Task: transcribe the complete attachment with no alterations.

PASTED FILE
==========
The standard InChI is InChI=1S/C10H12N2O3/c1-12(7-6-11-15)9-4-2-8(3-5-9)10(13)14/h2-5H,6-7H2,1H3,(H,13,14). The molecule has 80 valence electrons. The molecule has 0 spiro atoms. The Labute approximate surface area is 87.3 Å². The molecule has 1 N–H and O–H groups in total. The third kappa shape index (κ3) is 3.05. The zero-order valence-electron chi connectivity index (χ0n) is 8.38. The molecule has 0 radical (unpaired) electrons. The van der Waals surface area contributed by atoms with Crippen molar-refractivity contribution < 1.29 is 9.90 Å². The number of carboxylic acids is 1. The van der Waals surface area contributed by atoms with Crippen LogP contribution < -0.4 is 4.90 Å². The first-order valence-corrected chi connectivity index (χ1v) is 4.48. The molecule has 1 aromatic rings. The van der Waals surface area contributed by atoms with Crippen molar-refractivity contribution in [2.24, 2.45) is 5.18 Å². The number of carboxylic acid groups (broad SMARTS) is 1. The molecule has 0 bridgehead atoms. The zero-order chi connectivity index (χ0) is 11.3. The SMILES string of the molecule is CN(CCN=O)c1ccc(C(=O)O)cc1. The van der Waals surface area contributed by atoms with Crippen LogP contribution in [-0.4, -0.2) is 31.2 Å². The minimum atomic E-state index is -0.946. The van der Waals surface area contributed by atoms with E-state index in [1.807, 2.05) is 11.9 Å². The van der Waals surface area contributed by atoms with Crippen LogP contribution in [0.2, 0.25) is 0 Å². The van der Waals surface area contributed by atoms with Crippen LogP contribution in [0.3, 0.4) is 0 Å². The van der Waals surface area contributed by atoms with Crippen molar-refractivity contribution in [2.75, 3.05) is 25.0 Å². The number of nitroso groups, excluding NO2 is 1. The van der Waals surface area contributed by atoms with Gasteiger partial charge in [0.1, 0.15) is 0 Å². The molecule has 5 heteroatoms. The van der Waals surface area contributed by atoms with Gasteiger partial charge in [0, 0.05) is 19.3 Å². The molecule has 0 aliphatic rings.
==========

The standard InChI is InChI=1S/C10H12N2O3/c1-12(7-6-11-15)9-4-2-8(3-5-9)10(13)14/h2-5H,6-7H2,1H3,(H,13,14). The molecule has 80 valence electrons. The molecule has 0 spiro atoms. The Labute approximate surface area is 87.3 Å². The molecule has 1 N–H and O–H groups in total. The third kappa shape index (κ3) is 3.05. The zero-order valence-electron chi connectivity index (χ0n) is 8.38. The molecule has 0 radical (unpaired) electrons. The van der Waals surface area contributed by atoms with Crippen molar-refractivity contribution < 1.29 is 9.90 Å². The number of carboxylic acids is 1. The van der Waals surface area contributed by atoms with Crippen LogP contribution < -0.4 is 4.90 Å². The first-order valence-corrected chi connectivity index (χ1v) is 4.48. The molecule has 1 aromatic rings. The van der Waals surface area contributed by atoms with Crippen molar-refractivity contribution in [2.24, 2.45) is 5.18 Å². The number of carboxylic acid groups (broad SMARTS) is 1. The molecule has 0 bridgehead atoms. The zero-order chi connectivity index (χ0) is 11.3. The SMILES string of the molecule is CN(CCN=O)c1ccc(C(=O)O)cc1. The van der Waals surface area contributed by atoms with Crippen LogP contribution in [-0.4, -0.2) is 31.2 Å². The minimum atomic E-state index is -0.946. The van der Waals surface area contributed by atoms with E-state index in [1.807, 2.05) is 11.9 Å². The van der Waals surface area contributed by atoms with Crippen LogP contribution in [0.2, 0.25) is 0 Å². The van der Waals surface area contributed by atoms with Crippen LogP contribution in [0.3, 0.4) is 0 Å². The van der Waals surface area contributed by atoms with Crippen molar-refractivity contribution in [2.75, 3.05) is 25.0 Å². The number of nitroso groups, excluding NO2 is 1. The van der Waals surface area contributed by atoms with Gasteiger partial charge in [0.1, 0.15) is 0 Å². The molecule has 5 heteroatoms. The van der Waals surface area contributed by atoms with Gasteiger partial charge in [0, 0.05) is 19.3 Å². The molecule has 0 aliphatic rings.